(PC) Torres v. Gipson et al, No. 1:2016cv01525 - Document 38 (E.D. Cal. 2018)

Court Description: FINDINGS and RECOMMENDATIONS to Grant Defendants' Partial 26 Motion to Dismiss signed by Magistrate Judge Michael J. Seng on 04/16/2018. Referred to Judge O'Neill; Objections to F&R due by 5/3/2018.(Flores, E)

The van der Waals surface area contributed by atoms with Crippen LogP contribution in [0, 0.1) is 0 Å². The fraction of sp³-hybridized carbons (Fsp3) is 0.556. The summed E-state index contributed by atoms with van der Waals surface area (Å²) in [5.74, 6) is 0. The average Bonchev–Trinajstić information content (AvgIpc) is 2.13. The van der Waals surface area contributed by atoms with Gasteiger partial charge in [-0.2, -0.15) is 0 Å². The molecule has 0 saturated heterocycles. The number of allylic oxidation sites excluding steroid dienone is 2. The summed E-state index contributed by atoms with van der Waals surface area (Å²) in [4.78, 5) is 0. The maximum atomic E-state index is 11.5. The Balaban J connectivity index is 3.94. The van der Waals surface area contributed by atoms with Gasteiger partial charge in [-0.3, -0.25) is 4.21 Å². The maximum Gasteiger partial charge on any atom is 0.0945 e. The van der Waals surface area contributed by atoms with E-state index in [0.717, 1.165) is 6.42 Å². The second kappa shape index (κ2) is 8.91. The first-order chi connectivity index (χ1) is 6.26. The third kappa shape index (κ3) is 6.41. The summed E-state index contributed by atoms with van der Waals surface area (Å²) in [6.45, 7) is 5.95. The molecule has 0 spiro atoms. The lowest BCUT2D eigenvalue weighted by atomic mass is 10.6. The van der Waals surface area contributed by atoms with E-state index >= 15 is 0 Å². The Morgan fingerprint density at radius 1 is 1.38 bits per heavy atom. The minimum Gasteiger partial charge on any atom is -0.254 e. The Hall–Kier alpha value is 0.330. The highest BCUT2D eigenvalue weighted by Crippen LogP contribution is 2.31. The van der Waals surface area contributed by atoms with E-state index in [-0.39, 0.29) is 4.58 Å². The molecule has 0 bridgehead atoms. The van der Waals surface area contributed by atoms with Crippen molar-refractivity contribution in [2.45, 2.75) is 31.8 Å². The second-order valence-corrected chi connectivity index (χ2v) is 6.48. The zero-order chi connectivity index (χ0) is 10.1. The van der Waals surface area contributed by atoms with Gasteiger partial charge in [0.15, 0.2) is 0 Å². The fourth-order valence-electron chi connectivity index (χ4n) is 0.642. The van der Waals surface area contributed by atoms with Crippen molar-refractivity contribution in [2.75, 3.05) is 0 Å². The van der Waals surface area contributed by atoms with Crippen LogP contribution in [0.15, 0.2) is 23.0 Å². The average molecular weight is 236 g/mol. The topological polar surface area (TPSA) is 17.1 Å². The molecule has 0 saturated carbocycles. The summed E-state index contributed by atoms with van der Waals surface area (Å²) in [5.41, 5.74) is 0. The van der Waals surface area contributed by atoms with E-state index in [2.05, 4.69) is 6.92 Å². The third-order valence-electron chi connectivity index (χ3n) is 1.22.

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1 2 3 4 5 6 7 UNITED STATES DISTRICT COURT 8 EASTERN DISTRICT OF CALIFORNIA 9 10 JUAN MATIAS TORRES, 11 Plaintiff, 12 13 v. CONNIE GIPSON, et al., 14 Defendants. 15 CASE NO. 1:16-cv-01525-LJO-MJS (PC) FINDINGS AND RECOMMENDATION TO GRANT DEFENDANTS’ PARTIAL MOTION TO DISMISS (ECF No. 26) FOURTEEN (14) DAY OBJECTION DEADLINE 16 17 18 19 20 21 22 23 I. Procedural History Plaintiff is a state prisoner proceeding pro se and in forma pauperis in this civil rights action brought pursuant to 28 U.S.C. § 1983. On May 22, 2017, the District Judge screened Plaintiff’s complaint and concluded that some, but not all of his claims were cognizable. Plaintiff was provided with applicable pleading standards and was given leave to amend. (ECF No. 13.) On July 31, 24 2017, the District Judge screened Plaintiff’s first amended complaint and again 25 concluded that some, but not all of Plaintiff’s claims were cognizable. (ECF No. 18.) In 26 27 28 addressing the cognizable claims, the District Judge referred back to the prior screening order. The non-cognizable claims were dismissed and service was initiated. 1 Based on the District Judge’s two screening orders (ECF Nos. 13 and 18), the 2 action proceeds on Plaintiff’s First Amendment Retaliation claim against Defendants 3 Gipson, Clausell, Case, Mayo, Galaviz, Matta, Williams,1 Smith, Babineaux-Prince, 4 Henderson, and Weaver, and his Fourteenth Amendment Due Process claim against 5 Defendants Gipson, Clausell, Case, Mayo, Galaviz, Matta, Williams, Weaver, Villarial, 6 Chavez, Smith, Babineaux-Prince, Henderson, and Briggs, as stated in the first 7 amended complaint. (ECF No. 18.) 8 Before the Court is Defendants’ motion to dismiss. (ECF No. 26.) Plaintiff filed an 9 opposition. (ECF No. 30.) Defendants filed a reply. (ECF No. 31.) The matter is 10 submitted. Local Rule 230(l). 11 II. Plaintiff’s Claims 12 Plaintiff is incarcerated at California Substance Abuse Facility, but complains of 13 events that occurred at Corcoran State Prison in Corcoran, California (“CSP-COR”). His 14 allegations may be summarized essentially as follows. 15 On or around July 7, 2013, while housed at CSP-COR in a Security Housing Unit 16 (“SHU”), Plaintiff participated in a hunger strike. On July 15, 2013, Plaintiff was issued a 17 Rules Violation Report, which he alleges was fabricated, for his participation in the 18 hunger strike. On July 19, 2013, Plaintiff was found guilty of participation in the hunger 19 strike and lost credit and television, radio and yard access days. 20 On July 25, 2013, Plaintiff appeared before the Institutional Classification 21 Committee (“ICC”) for an annual review. There, Defendants Gipson, Clausell, Case, 22 Mayo, Galaviz, and Matta determined that Plaintiff should be transferred to Pelican Bay 23 SHU, the furthest SHU from Plaintiff’s home and family. 24 On August 11, 2013, Plaintiff filed an inmate grievance regarding the allegedly 25 fabricated July 19 disciplinary action. After Plaintiff had completed his punishments for 26 1 27 28 Defendant Williams was never served and therefore is not before the Court. On October 10, 2017, the undersigned ordered Plaintiff to show cause why Defendant Williams should not be dismissed. (ECF No. 24.) The undersigned then issued findings and recommendations recommending that Defendant Williams be dismissed from this action without prejudice. (ECF No. 34.) Those findings and recommendations remain pending. 2 1 the disciplinary violation, Plaintiff’s grievance was granted and the Rules Violation Report 2 was dismissed. 3 On August 23, 2013, Defendant Williams approved Plaintiff’s transfer to the 4 Pelican Bay SHU with a transfer expiration date of December 21, 2013. Plaintiff was still 5 housed in Corcoran SHU when that date passed. 6 On December 24, 2013, Defendants Smith, Prince, Henderson, Mayo, Galaviz, 7 and Weaver held a 180-day review ICC hearing, although 180 days had not passed. The 8 panel put Plaintiff back up for transfer to Pelican Bay despite his hardship request for a 9 move to the SHU at CSP-Sacramento. 10 On January 14, 2014, Plaintiff was transferred to Pelican Bay. There were no 11 available beds in SHU so he was housed in Administrative Segregation (Ad-Seg). Ad- 12 Seg prisoners have fewer privileges than SHU prisoners. Plaintiff spent three-and-a-half 13 months in Pelican Bay Ad-Seg, and then was moved to Pelican Bay SHU on April 30, 14 2014. 15 On July 23, 2014, Pelican Bay administration found Plaintiff met criteria for a 16 hardship transfer back to Corcoran SHU. Plaintiff was transferred to Corcoran SHU on 17 December 19, 2014. 18 On January 6, 2014, Plaintiff filed a grievance regarding the ICC hearing action, in 19 which he stated that he met the criteria for a hardship transfer to the California State 20 Prison, Sacramento SHU, and that his endorsed recommended transfer to the Pelican 21 Bay SHU was an unreasonable hardship. On March 6, 2014, Defendants Villarrial and 22 Chavez reviewed the appeal at the first level. They stated that CSP-Corcoran had no 23 authority to override the decision to transfer Torres. On April 14, 2014, Defendant Smith 24 reviewed the appeal at the second level, and denied it for the same reason. Defendant 25 Briggs denied the appeal at the third level on November 25, 2014. 26 III. Legal Standard – Motion to Dismiss 27 A motion to dismiss brought pursuant to Rule 12(b)(6) tests the legal sufficiency of 28 a claim, and dismissal is proper if there is a lack of a cognizable legal theory or the 3 1 absence of sufficient facts alleged under a cognizable legal theory. Conservation Force 2 v. Salazar, 646 F.3d 1240, 1241-42 (9th Cir. 2011). In resolving a 12(b)(6) motion, a 3 court’s review is generally limited to the operative pleading. Daniels-Hall v. Nat’l Educ. 4 Ass’n, 629 F.3d 992, 998 (9th Cir. 2010). However, courts may properly consider matters 5 subject to judicial notice and documents incorporated by reference in the pleading 6 without converting the motion to dismiss to one for summary judgment. Lee v. City of 7 Los Angeles, 250 F.3d 668, 688 (9th Cir. 1986); Mack v. S. Bay Beer Distributors, Inc., 8 798 F.2d 1279, 1282 (9th Cir. 1986). 9 To survive a motion to dismiss, a complaint must contain sufficient factual matter, 10 accepted as true, to state a claim to relief that is plausible on its face. Ashcroft v. Iqbal, 11 556 U.S. 662, 678 (2009) (citing Bell Atlantic Corp. v. Twombly, 550 U.S. 544, 570 12 (2007)); Conservation Force, 646 F.3d at 1242; Moss v. U.S. Secret Serv., 572 F.3d 13 962, 969 (9th Cir. 2009). The Court must accept the factual allegations as true and draw 14 all reasonable inferences in favor of the non-moving party. Daniels-Hall, 629 F.3d at 998. 15 Pro se litigants are entitled to have their pleadings liberally construed and to have any 16 doubt resolved in their favor. Wilhelm v. Rotman, 680 F.3d 1113, 1121 (9th Cir. 2012); 17 Watison v. Carter, 668 F.3d 1108, 1112 (9th Cir. 2012); Silva v. Di Vittorio, 658 F.3d 18 1090, 1101 (9th Cir. 2011); Hebbe v. Pliler, 627 F.3d 338, 342 (9th Cir. 2010). 19 IV. Discussion 20 Defendants contend that Plaintiff’s only cognizable claims are his claims against 21 Defendants Smith, Prince, Henderson, Mayo, Galaviz, and Weaver for approving his 22 transfer to Pelican Bay in retaliating for his having filed grievances. Defendants move 23 that all other claims be dismissed. Specifically, Defendants contend that: (1) Plaintiff’s 24 due process claims arising out of his transfer should be dismissed; (2) his due process 25 claims arising out of his grievances should be dismissed; (3) Defendants are entitled to 26 qualified immunity for retaliation claims based on the hunger strike because it was not 27 clearly established in July 2013 that participation in a prison hunger strike was protected 28 First Amendment activity; (4) Plaintiff’s claims for declaratory judgment should be 4 1 dismissed; and (5) damages claims brought against Defendants in their official 2 capacities should be dismissed. 3 A. 4 The District Judge found that Plaintiff’s first amended complaint stated cognizable 5 due process claims against all Defendants for not considering evidence provided by 6 Plaintiff when they (1) decided to transfer him to Pelican Bay, and (2) reviewed the 602 7 form that he filed. 8 Due Process Claims 1. Transfer 9 The Due Process Clause protects prisoners against deprivations of liberty without 10 the procedural protections to which he is entitled under the law; Wolff v. McDonnell, 418 11 U.S. 539, 556 (1974); Wilkinson v. Austin, 545 U.S. 209, 221 (2005). In order to state a 12 cause of action for deprivation of procedural due process, a plaintiff must first establish 13 the existence of a liberty interest for which the protection is sought. Liberty interests may 14 arise from the Due Process Clause itself or from state law. Hewitt v. Helms, 459 U.S. 15 460, 466 (1983). State created liberty interests are limited to freedom from restraint 16 which “imposes atypical and significant hardship on the inmate in relation to the ordinary 17 incidents of prison life.” Sandin v. Conner, 515 U.S. 472, 484 (1995). 18 Plaintiff’s allegations regarding his transfer to Pelican Bay fail to state a due 19 process claim. Prison inmates do not have a constitutional right to be incarcerated at a 20 particular correctional facility or to be transferred from one facility to another. Meachum 21 v. Fano, 427 U.S. 215, 224-25, 96 S.Ct. 2532 (1976); see also Olim v. Wakinekona, 461 22 U.S. 238, 244-45, 103 S.Ct. 1741 (1983). Thus, Plaintiff’s complaint that he was 23 transferred to Pelican Bay, rather than a facility nearer to his family, cannot constitute a 24 basis for a claim. 25 Plaintiff also complains that he was temporarily placed in Ad-Seg at the time of his 26 transfer, rather than SHU, where he formerly was held. The District Judge concluded 27 that this claim was cognizable under Hewitt v. Helms, 459 U.S. 460, 476 (1983). 28 However, as Defendants point, out Hewitt was overruled in relevant part by Sandin v. 5 1 Conner, 515 U.S. 472, 484 (1995). Following Sandin the proper analysis is as follows: 2 “[T]he Constitution itself does not give rise to a liberty interest in avoiding transfer to 3 more adverse conditions of confinement.” Wilkinson v. Austin, 545 U.S. 209, 221 (2005) 4 (citation omitted). While state statutes may create liberty interests that are entitled to 5 procedural due process protections, Montanye v. Haymes, 427 U.S. 236, (1976), these 6 interests will be generally limited to freedom from restraint that imposes “atypical and 7 significant hardship on the inmate in relation to the ordinary incidents of prison life,” 8 Sandin, 515 U.S. at 484. See, e. g., Vitek v. Jones, 445 U.S. 480 (1980) (finding that 9 such a liberty interest was created by involuntary transfer of an inmate to a mental 10 hospital); Washington v. Harper, 494 U.S. 210 (1990) (finding a liberty interest in the 11 involuntary administration of psychotropic drugs). A plaintiff must assert a “dramatic 12 departure” from the standard conditions of confinement before due process concerns are 13 implicated. Sandin, 515 U.S. at 485–86. 14 Plaintiff’s allegations do not reflect “atypical and significant hardship.” See 15 Sandin, 515 U.S. at 484 (transfer to more restrictive conditions of confinement is not, by 16 itself, sufficient to indicate atypical and significant hardship); Serrano v. Francis, 345 17 F.3d 1071, 1078 (9th Cir. 2003) (placement in Ad-Seg does not generally amount to 18 atypical and significant hardship); Thomasson v. Premo, No. 6:14-cv-01788-MO, 2017 19 U.S. Dist. LEXIS 85471 (D. Or. June 2, 2017) (finding that transfer from Oregon to 20 Florida did not constitute atypical or significant hardship). Plaintiff does not make any 21 allegations that would indicate that his transfer to a different facility, even a facility of 22 greater security, constituted a “dramatic departure” from ordinary prison life. Sandin, 515 23 U.S. at 485–86. 24 In his opposition to the motion to dismiss, Plaintiff seems to allege that he was 25 improperly placed in SHU for indefinite periods of time and that Defendants improperly 26 failed to change this designation when they approved his transfers. These allegations 27 are not contained in the First Amended Complaint and may not now be considered on 28 the motion to dismiss. Moreover, even had such allegations been properly pled, they do 6 1 not describe “atypical and significant” hardship in relation to ordinary prison life. While 2 unusually long periods of segregation in violent, overcrowded or dangerous conditions 3 may be constitute a cognizable due process claim, Plaintiff makes no such specific 4 allegations here regarding his transfers or Defendants’ review of his transfers. See 5 Ramirez v. Galaza, 334 F.3d 850 (9th Cir. 2003) (noting without deciding that a two year 6 period of segregation in a violent and overcrowded conditions while undergoing forced 7 psychiatric evaluation may constitute “atypical and significant hardship”). 8 2. Grievances 9 On screening, the Court found the following allegations stated a cognizable claim: 10 On March 6, 2014, Villarrial and Chavez reviewed the 602 Inmate Grievance form 11 regarding his ICC hearing without considering the evidence. On April 14, 2014, Smith 12 reviewed Plaintiff’s appeal at the second level of review without considering any of 13 Plaintiff’s evidence. On November 25, 2014, Briggs reviewed Plaintiff’s appeal without 14 considering any of Plaintiff’s evidence. (ECF No. 13.) 15 Defendants are correct that Plaintiff has no stand-alone due process rights related 16 to the administrative grievance process. Ramirez v. Galaza, 334 F.3d 850, 860 (9th Cir. 17 2003); Mann v. Adams, 855 F.2d 639, 640 (9th Cir. 1988). Failing to properly process a 18 grievance does not constitute a due process violation. See, e.g., Wright v. Shannon, No. 19 1:05-cv-01485-LJO-YNP PC, 2010 WL 445203, at *5 (E.D. Cal. Feb. 2, 2010) (plaintiff's 20 allegations that prison officials denied or ignored his inmate appeals failed to state a 21 cognizable claim under the First Amendment); Williams v. Cate, No. 1:09-cv-00468- 22 OWW-YNP PC, 2009 WL 3789597, at *6 (E.D. Cal. Nov. 10, 2009) (“Plaintiff has no 23 protected liberty interest in the vindication of his administrative claims.”). Failing to 24 consider Plaintiff’s evidence does not constitute a due process violation. This claim is not 25 cognizable and should be dismissed. 26 27 Based on the foregoing, the Defendants’ motion to dismiss should be granted in relation to Plaintiff’s due process claims. 28 7 1 B. 2 On screening, the Court found that Plaintiff alleged cognizable retaliation claims 3 against Gipson, Clausell, Case, Mayo, Galaviz, Matta, Smith, Prince, Henderson, 4 Williams and Weaver for retaliating against Plaintiff for his participation in a hunger 5 strike. Hunger Strike Claims 6 “The doctrine of qualified immunity protects government officials ‘from liability for 7 civil damages insofar as their conduct does not violate clearly established statutory or 8 constitutional rights of which a reasonable person would have known.’” Mattos v. 9 Agarano, 661 F.3d 433, 440 (9th Cir. 2011) (citing Pearson v. Callahan, 555 U.S. 223, 10 231 (2009) (additional citation omitted)). “Qualified immunity shields an officer from 11 liability even if his or her action resulted from a mistake of law, a mistake of fact, or a 12 mistake based on mixed questions of law and fact.” Id. (citation and quotation marks 13 omitted). “The purpose of qualified immunity is to strike a balance between the 14 competing need to hold public officials accountable when they exercise power 15 irresponsibly and the need to shield officials from harassment, distraction, and liability 16 when they perform their duties reasonably.” Id. (citation and quotation marks omitted). 17 Resolving a claim of qualified immunity requires courts to determine whether the 18 facts alleged, when taken in the light most favorable to the plaintiff, violated a 19 constitutional right, and if so, whether the right was clearly established. Saucier v. Katz, 20 533 U.S. 194, 201 (2001). While often beneficial to address in that order, courts have 21 discretion to address the two-step inquiry in the order they deem most suitable under the 22 circumstances. Pearson, 555 U.S. at 236. 23 The first prong asks whether the state actor violated the plaintiff's constitutional 24 right; if the answer to that question is “yes,” courts must then determine whether the 25 constitutional right was “clearly established in light of the specific context of the case” at 26 the time of the events in question. Id. (citing Robinson v. York, 566 F.3d 817, 821 (9th 27 Cir. 2009) and Saucier, 533 U.S. at 201). 28 “For the second step in the qualified immunity analysis—whether the 8 1 constitutional right was clearly established at the time of the conduct—the critical 2 question is whether the contours of the right were ‘sufficiently clear’ that every 3 ‘reasonable official would have understood that what he is doing violates that right.’” 4 Mattos, 661 F.3d at 442 (quoting Ashcroft v. al–Kidd, 563 U.S. 731 (2011) (some internal 5 marks omitted)). “The plaintiff bears the burden to show that the contours of the right 6 were clearly established.” Clairmont v. Sound Mental Health, 632 F.3d 1091, 1109 (9th 7 Cir. 2011). “[W]hether the law was clearly established must be undertaken in light of the 8 specific context of the case, not as a broad general proposition” Estate of Ford, 301 F.3d 9 at 1050 (citation and internal marks omitted). In making this determination, courts 10 consider the state of the law at the time of the alleged violation and the information 11 possessed by the official to determine whether a reasonable official in a particular factual 12 situation should have been on notice that his or her conduct was illegal. Inouye v. 13 Kemna, 504 F.3d 705, 712 (9th Cir. 2007); Hope v. Pelzer, 536 U.S. 730, 741 (2002) 14 (the “salient question” to the qualified immunity analysis is whether the state of the law at 15 the time gave “fair warning” to the officials that their conduct was unconstitutional). 16 “[W]here there is no case directly on point, ‘existing precedent must have placed the 17 statutory or constitutional question beyond debate.’” C.B. v. City of Sonora, 769 F.3d 18 1005, 1026 (9th Cir. 2014) (citing al–Kidd, 563 U.S. at 740). An official's subjective 19 beliefs are irrelevant. Inouye, 504 F.3d at 712. A court determining whether a right was 20 clearly established looks to "Supreme Court and Ninth Circuit law existing at the time of 21 the alleged act." Community House, Inc. v. City of Boise, 623 F.3d 945, 967 (9th Cir. 22 2010) (citing Osolinski v. Kane, 92 F.3d 934, 936 (9th Cir. 1996)). It will, however, "be a 23 rare instance in which, absent any published opinions on point or overwhelming 24 obviousness of illegality, [that the court] can conclude that the law was clearly 25 established on the basis of unpublished decisions only." Id. 26 A search of the case law reveals that there are no Supreme Court and Ninth 27 Circuit opinions that shed light on whether a hunger strike was clearly protected conduct 28 in July 2013. District court and out of circuit cases are not consistent in their conclusions 9 1 on this issue. Compare Espinoza v. Kellogg, No. 12-5414 YGR, 2013 U.S. Dist. LEXIS 2 136901, 2013 WL 5371375, at *2 (N.D. Cal. Sept. 24, 2013) (liberally construing 3 complaint to find hunger strike as protected conduct); Dumbrique v. Brunner, No. 14-cv- 4 02598-HSG, 2016 U.S. Dist. LEXIS 78191, 2016 WL 3268875, at *7 and *14-*15 (N.D. 5 Cal. June 15, 2016) (finding that hunger strike to protest SHU living conditions was 6 protected conduct for the purposes of a First Amendment retaliation claim but granting 7 qualified immunity because whether a hunger strike is "protected conduct" is not "clearly 8 established" law); Shaw v. Hall, No. 12-0135 CAR MSJ, 2013 U.S. Dist. LEXIS 146875, 9 2013 WL 5606562, at *9 (M.D. Ga. July 17, 2013) ("Plaintiff's grievances, lawsuits, and 10 participation in a prison investigation and hunger strike are likely forms of "protected" 11 conduct."); Ajaj v. Fed. Bureau of Prisons, No. 08-2006 MSK MJW, 2011 U.S. Dist. 12 LEXIS 26393, 2011 WL 902440, at *12 (D. Colo. March 10, 2011) ("The Defendants do 13 not appear to dispute that a hunger strike can constitute activity protected by the First 14 Amendment, and the Court agrees that, in certain circumstances, it can."); Brown v. 15 Graham, No. 9:07 CV 1353, 2010 U.S. Dist. LEXIS 144188, 2010 WL 6428251, at *16 16 (N.D.N.Y. March 30, 2010) (questioning validity of hunger strike as a protected conduct, 17 but assuming without deciding that it is) with Crawford v. Kalahan, No. 12-1101 JPG, 18 2012 U.S. Dist. LEXIS 170796, 2012 WL 6016897, at *2 (S.D. Ill. Dec. 3, 2012) ("The 19 Court is not aware of any specific guarantee under the First Amendment, or any other 20 constitutional provision, that protects inmate hunger strikes."); Khaldun v. Daughtery, No. 21 09- 350 SEB TAB, 2009 U.S. Dist. LEXIS 118707, 2009 WL 5170039, at *1 (S.D. Ind. 22 Dec. 17, 2009) ("[prisoner's] act of going on a hunger strike was not protected activity 23 under the First Amendment."); Fulton v. Lamarque, No. 03-4709 RMW (PR), 2008 U.S. 24 Dist. LEXIS 26234, 2008 WL 901860 at *5 (N.D. Cal. Mar. 31, 2008) (segregation and 25 institution of disciplinary proceedings against plaintiff not retaliatory because prisoner 26 had no First Amendment right to instigate a hunger strike). 27 Districts courts have granted qualified immunity on similar claims. See e.g., 28 Arredondo v. Drager, No. 14-cv-04687-HSG, 2016 U.S. Dist. LEXIS 91761, at *51 (N.D. 10 1 Cal. July 14, 2016) (prison official who transferred a prisoner in retaliation for 2 participating in a hunger strike was entitled to qualified immunity); Bruce v. Woodford, 3 No. 1:07-cv-00269-BAM PC, 2016 U.S. Dist. LEXIS 96164, at *86 (E.D. Cal. July 22, 4 2016) (granting qualified immunity to prison officials who engaged in retaliatory activity 5 against prisoner for participating in a hunger strike); Williamson v. Cate, No. C 12-6237 6 RS (PR), 2016 U.S. Dist. LEXIS 42737, at *5-6 (N.D. Cal. Mar. 29, 2016) (granting 7 qualified immunity for Brown v. McGinnis, No. 05-758S, 2012 U.S. Dist. LEXIS 10847, 8 2012 WL 267638, at *3-*4 (W.D.N.Y. Jan. 30, 2012) (granting qualified immunity on 9 prisoner's retaliation claim because whether a hunger strike is "protected conduct" is not 10 "clearly established" law); Brown v. Graham, No. 9:07 CV 1353, 2010 U.S. Dist. LEXIS 11 144188, 2010 WL 6428251, at *23 (N.D.N.Y. March 30, 2010) (same). 12 Because the law was not clearly established as to whether an inmate's 13 participation in a hunger strike is protected speech under the First Amendment, it would 14 not have been clear to a reasonable prison official that transferring Plaintiff for engaging 15 in a hunger strike would be unlawful retaliation. Thus, Defendants are entitled to 16 qualified immunity on Plaintiff's First Amendment claims regarding the hunger strike. 17 Accordingly, their motion should be granted and these claims should be dismissed. 18 C. Declaratory Relief 19 Because Plaintiff’s claims for damages necessarily entails a determination 20 whether his rights were violated, his separate request for declaratory relief is subsumed 21 by those claims. Rhodes v. Robinson, 408 F.3d 559, 566 n.8 (9th Cir. 2005). Therefore, 22 Defendants’ motion should be granted and Plaintiff’s claim for declaratory relief should 23 be dismissed. 24 D. Official Capacity Claims 25 Plaintiff’s first amended complaint brings claims against Defendants in their official 26 capacity. Although the District Judge’s first screening order clearly stated that claims 27 against Defendants for damages in their official capacity were not cognizable, the 28 second screening order did not address these claims. 11 1 Plaintiff’s official capacity claim for damages against the Defendant is barred by 2 the Eleventh Amendment. See Kentucky v. Graham, 473 U.S. 159, 169-70 (1985) 3 (Eleventh Amendment immunity from damages in federal court action against state 4 remains in effect when state officials are sued for damages in their official capacity). 5 6 Thus, to extent the screening order left these claims in doubt, they should be dismissed. 7 V. Conclusion and Recommendation 8 Based on the foregoing, it is HEREBY RECOMMENDED that Defendants’ motion 9 to dismiss (ECF No. 26) be GRANTED. The action should proceed only on Plaintiff’s 10 claims for First Amendment retaliation against Defendants Smith, Prince, Henderson, 11 Mayo, Galaviz, and Weaver for approving Plaintiff’s transfer to Pelican Bay in retaliation 12 for Plaintiff’s protected First Amendment activity of filing a prison grievance, and all other 13 claims and Defendants should be dismissed. 14 The findings and recommendation will be submitted to the United States District 15 Judge assigned to the case, pursuant to the provisions of Title 28 U.S.C. § 636(b)(1). 16 Within fourteen (14) days after being served with the findings and recommendation, the 17 parties may file written objections with the Court. The document should be captioned 18 “Objections to Magistrate Judge’s Findings and Recommendation.” A party may respond 19 to another party’s objections by filing a response within fourteen (14) days after being 20 served with a copy of that party’s objections. The parties are advised that failure to file 21 objections within the specified time may result in the waiver of rights on appeal. 22 Wilkerson v. Wheeler, 772 F.3d 834, 839 (9th Cir. 2014) (citing Baxter v. Sullivan, 923 23 F.2d 1391, 1394 (9th Cir. 1991)). 24 25 26 27 IT IS SO ORDERED. Dated: April 16, 2018 /s/ Michael J. Seng UNITED STATES MAGISTRATE JUDGE 28 12